Massage therapy, remedial massage therapy, therapeutic massage and bodywork and somatic therapies are defined as the application of various touch techniques to the soft tissues (muscles, ligaments, tendons, skin fascia) of the body. The Massage Therapist can apply a range of techniques using their hands, forearms, elbows, arms, knees of feet

Before any massage begins a thorough client consultations and assessment are needed to ascertain the client’s current health status. Once this is done and the client is assessed as being acceptable for massage, the therapist can then apply a wide variety of movements such as petrissage, effleurage, percussion, kneading, vibration and friction in a flowing and rhythmical way.
It is important for the massage therapist to understand that each client needs to be treated individually; therefore particular massage techniques need to be selected and applied in a way that suits that particular client.

Definitions of different levels of massage therapy are: 
Massage: The application of soft tissue massage techniques to the body, generally to reduce stress and fatigue while improving circulation. There are many variations of massage, accounting for the development of several different techniques.

Body therapy/bodywork or Remedial massage: Various forms of touch therapies that may use soft tissue manipulation, movement, and/or repatterning to effect structural changes to the body. This is used to counter many minor physiological disorders, such as:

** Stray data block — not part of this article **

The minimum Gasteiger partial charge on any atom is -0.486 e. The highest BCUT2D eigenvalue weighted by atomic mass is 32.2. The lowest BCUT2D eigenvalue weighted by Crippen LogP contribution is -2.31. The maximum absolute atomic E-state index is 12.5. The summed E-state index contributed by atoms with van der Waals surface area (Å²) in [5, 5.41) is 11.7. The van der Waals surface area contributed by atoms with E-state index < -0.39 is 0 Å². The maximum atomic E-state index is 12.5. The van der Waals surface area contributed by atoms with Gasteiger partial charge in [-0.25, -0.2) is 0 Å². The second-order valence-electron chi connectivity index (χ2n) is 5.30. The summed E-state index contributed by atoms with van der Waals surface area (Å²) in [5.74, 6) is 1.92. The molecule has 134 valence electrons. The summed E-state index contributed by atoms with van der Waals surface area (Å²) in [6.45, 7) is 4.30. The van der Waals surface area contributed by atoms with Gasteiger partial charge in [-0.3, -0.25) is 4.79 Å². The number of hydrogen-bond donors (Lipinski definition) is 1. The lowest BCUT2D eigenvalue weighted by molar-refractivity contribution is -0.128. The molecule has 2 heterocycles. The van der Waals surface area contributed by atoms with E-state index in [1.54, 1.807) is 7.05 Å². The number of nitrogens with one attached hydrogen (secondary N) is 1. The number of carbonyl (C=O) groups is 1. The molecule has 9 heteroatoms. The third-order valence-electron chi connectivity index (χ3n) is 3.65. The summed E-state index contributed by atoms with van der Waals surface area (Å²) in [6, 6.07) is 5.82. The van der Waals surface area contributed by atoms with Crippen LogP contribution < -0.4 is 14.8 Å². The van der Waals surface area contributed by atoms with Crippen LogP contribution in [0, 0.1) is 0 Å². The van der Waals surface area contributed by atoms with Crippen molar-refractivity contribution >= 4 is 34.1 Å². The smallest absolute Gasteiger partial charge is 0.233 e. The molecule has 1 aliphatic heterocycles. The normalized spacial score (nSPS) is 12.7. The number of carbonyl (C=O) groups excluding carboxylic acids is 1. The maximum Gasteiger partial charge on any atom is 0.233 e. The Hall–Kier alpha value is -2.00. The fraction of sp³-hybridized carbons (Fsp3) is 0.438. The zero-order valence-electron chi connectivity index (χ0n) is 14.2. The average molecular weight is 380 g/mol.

• poor circulation
• muscle cramps
• sore, stiff or swollen joints
• sprains or strains
• loss of muscle tone
• frozen shoulder
• wry neck (torticollis)
• sciatica
• scoliosis

Somatic: Meaning “of the body.” Many times this term is used to denote a body/mind/spiritual or whole-body approach, as distinguished from a physiology-only or environmental perspective.
There are many, many forms of massage, body therapy, bodywork and somatic therapies and many practitioners utilize multiple techniques. 

The application of these techniques may include, but is not limited to the following, with the intent to affect the muscular structure or other soft tissues of the human body:
• effleurage 
• kneading
• tapping
• compression
• vibration
• rocking
• friction and pressure

This may also include non-forceful passive or active movement and/or application of techniques intended to affect the energetic systems of the body.